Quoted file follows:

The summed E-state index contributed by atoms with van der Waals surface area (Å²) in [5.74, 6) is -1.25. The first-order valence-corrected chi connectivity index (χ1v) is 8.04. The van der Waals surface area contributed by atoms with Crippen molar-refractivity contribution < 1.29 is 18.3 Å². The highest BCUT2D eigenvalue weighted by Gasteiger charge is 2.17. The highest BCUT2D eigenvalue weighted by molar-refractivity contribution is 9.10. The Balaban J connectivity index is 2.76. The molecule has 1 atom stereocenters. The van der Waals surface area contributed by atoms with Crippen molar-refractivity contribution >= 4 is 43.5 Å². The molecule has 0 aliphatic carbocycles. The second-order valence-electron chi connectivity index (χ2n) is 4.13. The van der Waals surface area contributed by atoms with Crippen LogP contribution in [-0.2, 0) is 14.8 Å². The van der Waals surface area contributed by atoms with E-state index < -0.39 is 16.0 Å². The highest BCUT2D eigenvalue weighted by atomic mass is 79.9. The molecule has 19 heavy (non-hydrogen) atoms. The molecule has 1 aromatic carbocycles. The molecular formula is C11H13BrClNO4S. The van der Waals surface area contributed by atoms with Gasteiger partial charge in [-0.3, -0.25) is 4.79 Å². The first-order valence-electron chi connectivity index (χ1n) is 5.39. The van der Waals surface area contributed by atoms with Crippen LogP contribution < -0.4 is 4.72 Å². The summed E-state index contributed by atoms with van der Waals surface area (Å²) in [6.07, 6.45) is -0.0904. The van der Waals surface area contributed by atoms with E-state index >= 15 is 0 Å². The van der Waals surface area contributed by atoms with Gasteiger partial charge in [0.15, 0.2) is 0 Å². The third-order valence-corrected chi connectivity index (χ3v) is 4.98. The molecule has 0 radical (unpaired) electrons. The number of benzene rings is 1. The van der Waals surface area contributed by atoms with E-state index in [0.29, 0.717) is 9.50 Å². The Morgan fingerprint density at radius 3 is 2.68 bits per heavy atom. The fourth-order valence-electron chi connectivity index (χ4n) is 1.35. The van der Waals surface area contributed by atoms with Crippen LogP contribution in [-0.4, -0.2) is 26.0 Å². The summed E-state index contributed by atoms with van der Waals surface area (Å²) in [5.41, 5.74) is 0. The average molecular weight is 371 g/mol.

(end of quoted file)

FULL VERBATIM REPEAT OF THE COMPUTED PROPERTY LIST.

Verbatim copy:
The summed E-state index contributed by atoms with van der Waals surface area (Å²) in [5.74, 6) is -1.25. The first-order valence-corrected chi connectivity index (χ1v) is 8.04. The van der Waals surface area contributed by atoms with Crippen molar-refractivity contribution < 1.29 is 18.3 Å². The highest BCUT2D eigenvalue weighted by Gasteiger charge is 2.17. The highest BCUT2D eigenvalue weighted by molar-refractivity contribution is 9.10. The Balaban J connectivity index is 2.76. The molecule has 1 atom stereocenters. The van der Waals surface area contributed by atoms with Crippen molar-refractivity contribution >= 4 is 43.5 Å². The molecule has 0 aliphatic carbocycles. The second-order valence-electron chi connectivity index (χ2n) is 4.13. The van der Waals surface area contributed by atoms with Crippen LogP contribution in [-0.2, 0) is 14.8 Å². The van der Waals surface area contributed by atoms with E-state index < -0.39 is 16.0 Å². The highest BCUT2D eigenvalue weighted by atomic mass is 79.9. The molecule has 19 heavy (non-hydrogen) atoms. The molecule has 1 aromatic carbocycles. The molecular formula is C11H13BrClNO4S. The van der Waals surface area contributed by atoms with Gasteiger partial charge in [-0.3, -0.25) is 4.79 Å². The first-order valence-electron chi connectivity index (χ1n) is 5.39. The van der Waals surface area contributed by atoms with Crippen LogP contribution < -0.4 is 4.72 Å². The summed E-state index contributed by atoms with van der Waals surface area (Å²) in [6.07, 6.45) is -0.0904. The van der Waals surface area contributed by atoms with E-state index >= 15 is 0 Å². The van der Waals surface area contributed by atoms with Gasteiger partial charge in [0.15, 0.2) is 0 Å². The third-order valence-corrected chi connectivity index (χ3v) is 4.98. The molecule has 0 radical (unpaired) electrons. The number of benzene rings is 1. The van der Waals surface area contributed by atoms with E-state index in [0.29, 0.717) is 9.50 Å². The Morgan fingerprint density at radius 3 is 2.68 bits per heavy atom. The fourth-order valence-electron chi connectivity index (χ4n) is 1.35. The van der Waals surface area contributed by atoms with Crippen LogP contribution in [-0.4, -0.2) is 26.0 Å². The summed E-state index contributed by atoms with van der Waals surface area (Å²) in [5.41, 5.74) is 0. The average molecular weight is 371 g/mol.